Movie Review: Suburbicon is relevant, yet dated
George Clooney has worked with the Coen brothers several times (O Brother, Where Art Thou?, Intolerable Cruelty, Burn After Reading) to much success.
Oscar-winning film-makers Joel and Ethan Coen reportedly wrote Suburbicon in 1986, and Clooney and his frequent collaborator Grant Heslov made changes to it much later.
And perhaps that is where the movie's problem lies.
This dark comedy positions itself as a racial satire about integration and tolerance.
The issue may have some relevance in the current US political scene, but it somehow comes across as very dated.
Also, the murder mystery and family drama elements don't exactly gel.
There are some brilliant though fleeting moments, and the best performances are not from powerhouses Matt Damon and Julianne Moore.
Damon gets the job done as an everyday man, one who is hiding many secrets.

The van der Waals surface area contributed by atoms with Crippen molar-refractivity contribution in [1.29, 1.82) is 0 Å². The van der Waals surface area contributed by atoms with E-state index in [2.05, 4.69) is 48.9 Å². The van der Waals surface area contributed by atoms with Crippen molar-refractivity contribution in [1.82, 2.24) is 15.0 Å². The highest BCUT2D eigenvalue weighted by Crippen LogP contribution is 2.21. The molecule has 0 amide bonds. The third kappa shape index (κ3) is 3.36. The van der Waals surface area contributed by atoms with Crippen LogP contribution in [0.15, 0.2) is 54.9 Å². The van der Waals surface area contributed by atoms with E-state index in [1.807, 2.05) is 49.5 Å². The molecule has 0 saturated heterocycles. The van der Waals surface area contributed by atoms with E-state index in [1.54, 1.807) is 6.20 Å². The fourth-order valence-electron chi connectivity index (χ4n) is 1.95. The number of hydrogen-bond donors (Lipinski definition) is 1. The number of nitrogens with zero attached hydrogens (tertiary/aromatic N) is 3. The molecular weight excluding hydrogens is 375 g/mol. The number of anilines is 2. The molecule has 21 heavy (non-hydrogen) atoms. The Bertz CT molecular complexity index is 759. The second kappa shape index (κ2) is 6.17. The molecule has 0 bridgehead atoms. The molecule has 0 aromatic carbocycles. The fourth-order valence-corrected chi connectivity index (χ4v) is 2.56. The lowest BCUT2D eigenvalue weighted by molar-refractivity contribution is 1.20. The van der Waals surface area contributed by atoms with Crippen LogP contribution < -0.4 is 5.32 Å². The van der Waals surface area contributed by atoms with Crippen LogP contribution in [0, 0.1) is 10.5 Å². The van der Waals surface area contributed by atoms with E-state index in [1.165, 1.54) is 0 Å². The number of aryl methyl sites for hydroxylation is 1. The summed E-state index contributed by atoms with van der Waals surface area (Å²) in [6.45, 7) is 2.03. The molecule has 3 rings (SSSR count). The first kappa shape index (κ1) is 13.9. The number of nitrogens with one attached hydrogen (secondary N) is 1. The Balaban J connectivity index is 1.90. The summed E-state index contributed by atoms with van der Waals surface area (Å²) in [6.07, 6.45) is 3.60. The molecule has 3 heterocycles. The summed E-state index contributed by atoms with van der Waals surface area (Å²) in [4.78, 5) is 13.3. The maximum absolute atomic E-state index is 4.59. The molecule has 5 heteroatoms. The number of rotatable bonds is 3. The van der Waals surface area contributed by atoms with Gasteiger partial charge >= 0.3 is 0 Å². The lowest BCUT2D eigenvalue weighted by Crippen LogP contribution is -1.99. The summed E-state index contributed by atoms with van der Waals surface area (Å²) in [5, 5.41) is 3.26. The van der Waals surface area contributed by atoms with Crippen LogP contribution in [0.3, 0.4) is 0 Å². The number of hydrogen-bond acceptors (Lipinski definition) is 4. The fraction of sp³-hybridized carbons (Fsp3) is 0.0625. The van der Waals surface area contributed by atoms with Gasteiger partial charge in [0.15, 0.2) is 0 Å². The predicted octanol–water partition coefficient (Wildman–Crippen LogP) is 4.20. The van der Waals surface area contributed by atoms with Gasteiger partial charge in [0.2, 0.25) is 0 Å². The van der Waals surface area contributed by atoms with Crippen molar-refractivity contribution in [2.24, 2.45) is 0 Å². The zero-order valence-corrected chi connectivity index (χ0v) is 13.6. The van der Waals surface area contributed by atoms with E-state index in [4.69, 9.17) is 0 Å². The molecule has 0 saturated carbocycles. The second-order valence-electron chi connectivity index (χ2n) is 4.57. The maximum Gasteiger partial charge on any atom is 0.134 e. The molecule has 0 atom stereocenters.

Moore is great in her dual role as wheelchair-bound Rose and Stepford wife wannabe Margaret, who is in love with her brother-in-law.
Oscar Isaac steals the thunder in his brief scenes as the insurance agent investigating Rose's death.
But it is young Noah Jube who shines as the terrorised and troubled Nicky.
Just like how the shine quickly wears off the polished, all-white community upon the arrival of a black family, Clooney's sixth directorial effort loses steam and focus as the plot gets more convoluted.
STARRING: Matt Damon, Julianne Moore, Oscar Isaac, Noah Jupe
DIRECTOR: George Clooney
THE SKINNY: Suburbicon is an idyllic community of manicured lawns and pretty homes in the 1950s. The Lodges are living a blissful life until a home invasion leads to the death of mummy Rose (Moore), after which daddy Gardner (Damon) helps young son Nicky (Jupe) deal with the tragedy with the aid of Rose's twin sister Margaret (also Moore).